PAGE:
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Cambridge Centre for Smart Infrastructure and Construction

Transforming infrastructure through smarter information

In a recent CSIC research talk, titled “Distributed monitoring and structural interpretation of ageing masonry arch railway bridges”, Dr Sam Cocking, (Research Associate at CSIC), highlighted the urgent need for maintaining and optimising the use of existing railway infrastructure, with a particular focus on masonry arch bridges. These structures have significant architectural and historical value, and also represent a notable carbon investment. Therefore, preserving them is critical in light of the need to reduce CO2 emissions.

During the presentation, Dr Cocking emphasised the crucial role of sensing technologies in providing essential insights to structural engineers, who are working to prolong the lifespan of bridges. The presentation highlighted innovative uses of Fibre-Bragg gratings (FBGs) in monitoring masonry railway bridges in the UK. FBGs permit a wide range of dynamic, strain-based sensing, that can capture various metrics of the structural response of bridges. Furthermore, by integrating FBGs with other novel technologies such as Acoustic Emission, Videogrammetry, and advanced analysis of Laser Scan data, engineers and researchers are now able to comprehensively study these bridge responses, including the emergence and progression of cracking damage - a primary concern for asset engineers.

Skewed masonry arch bridges, in particular, have historically not been well understood. For a case study skewed arch bridge, the presentation showcased typical bridge responses under vehicle loading, highlighting that these are very consistent for common train types and have remained so through several years of monitoring. This is an indication of minimal bridge deterioration over this period. Separately, by examining the distributed nature of the bridge’s structural behaviour, alongside factors such as train speed, temperature variation, and historic deformation, a fuller view of load paths and their sensitivity to external variables was quantified.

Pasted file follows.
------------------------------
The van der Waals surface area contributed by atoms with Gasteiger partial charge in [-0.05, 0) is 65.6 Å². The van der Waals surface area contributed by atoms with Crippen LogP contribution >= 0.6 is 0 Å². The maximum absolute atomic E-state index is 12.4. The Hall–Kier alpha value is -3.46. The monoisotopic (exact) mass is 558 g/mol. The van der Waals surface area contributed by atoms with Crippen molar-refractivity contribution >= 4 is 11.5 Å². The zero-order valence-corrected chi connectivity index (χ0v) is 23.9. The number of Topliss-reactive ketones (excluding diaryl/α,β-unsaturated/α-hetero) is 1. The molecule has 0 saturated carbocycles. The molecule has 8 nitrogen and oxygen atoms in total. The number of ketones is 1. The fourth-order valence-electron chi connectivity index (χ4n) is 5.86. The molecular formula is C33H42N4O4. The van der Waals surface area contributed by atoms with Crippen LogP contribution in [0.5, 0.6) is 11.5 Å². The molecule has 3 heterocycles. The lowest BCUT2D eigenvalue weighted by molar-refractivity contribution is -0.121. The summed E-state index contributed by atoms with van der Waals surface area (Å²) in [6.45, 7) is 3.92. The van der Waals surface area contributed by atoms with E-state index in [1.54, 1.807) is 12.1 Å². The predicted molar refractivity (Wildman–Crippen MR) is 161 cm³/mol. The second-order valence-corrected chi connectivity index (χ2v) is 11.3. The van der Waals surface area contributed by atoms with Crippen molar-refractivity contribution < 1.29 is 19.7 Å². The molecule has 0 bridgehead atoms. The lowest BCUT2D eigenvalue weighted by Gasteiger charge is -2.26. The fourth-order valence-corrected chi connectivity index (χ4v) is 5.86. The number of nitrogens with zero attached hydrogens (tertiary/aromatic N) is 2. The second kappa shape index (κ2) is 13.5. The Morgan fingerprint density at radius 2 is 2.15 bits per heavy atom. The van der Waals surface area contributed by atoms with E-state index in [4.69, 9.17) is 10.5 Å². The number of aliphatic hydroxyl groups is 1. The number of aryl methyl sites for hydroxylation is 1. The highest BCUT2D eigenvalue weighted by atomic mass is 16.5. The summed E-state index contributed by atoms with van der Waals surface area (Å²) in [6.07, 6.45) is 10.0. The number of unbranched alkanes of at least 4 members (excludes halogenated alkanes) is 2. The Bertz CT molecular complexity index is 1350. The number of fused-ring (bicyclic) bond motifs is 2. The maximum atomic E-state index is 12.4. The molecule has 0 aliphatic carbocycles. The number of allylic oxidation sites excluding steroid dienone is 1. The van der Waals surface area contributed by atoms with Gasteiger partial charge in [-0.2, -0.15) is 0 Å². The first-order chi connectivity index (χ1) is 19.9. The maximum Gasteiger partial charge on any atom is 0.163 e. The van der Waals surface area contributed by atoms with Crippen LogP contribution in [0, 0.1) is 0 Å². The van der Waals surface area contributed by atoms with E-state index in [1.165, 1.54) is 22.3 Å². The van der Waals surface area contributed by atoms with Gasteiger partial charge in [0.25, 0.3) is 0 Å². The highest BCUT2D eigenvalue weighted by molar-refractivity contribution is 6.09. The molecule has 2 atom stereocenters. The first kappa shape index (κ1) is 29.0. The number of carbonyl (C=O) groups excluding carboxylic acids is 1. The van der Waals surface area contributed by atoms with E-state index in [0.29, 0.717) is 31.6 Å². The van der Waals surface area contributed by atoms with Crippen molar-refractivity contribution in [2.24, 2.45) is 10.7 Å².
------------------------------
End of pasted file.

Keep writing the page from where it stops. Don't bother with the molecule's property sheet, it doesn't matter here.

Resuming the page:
This study underscores the effectiveness of FBG monitoring in quantifying and tracking the complex behaviour of masonry bridges. Such monitoring is essential until necessary reinforcement or renewal measures can be undertaken. As ageing infrastructure becomes a growing challenge, such advancements in monitoring technologies offer hope in securing their durability and resilience in the face of changing environmental demands, while preserving our cultural and industrial heritage for future generations.

Selected further reading:

  • Cocking, S. (2021), Dynamic distributed monitoring of masonry railway bridges. PhD Thesis, University of Cambridge. DOI: 10.17863/CAM.78008.
  • Cocking, S., Alexakis, H., and DeJong, M.J. (2021), Distributed Dynamic Fibre-Optic Strain Monitoring of the Behaviour of a Skewed Masonry Arch Railway Bridge, Journal of Civil Structural Health Monitoring, 11(4), 989–1012. DOI: 10.1007/s13349-021-00493-w.
  • Cocking, S.H., Ye, C., and DeJong, M.J., Damage Assessment of a Railway Bridge Using Fibre Optic Sensing and LiDAR Data. In: Proceedings of ICSIC 2019, the International Conference on Smart Infrastructure and Construction, Cambridge, UK, 2019. DOI: 10.1680/icsic.64669.701.

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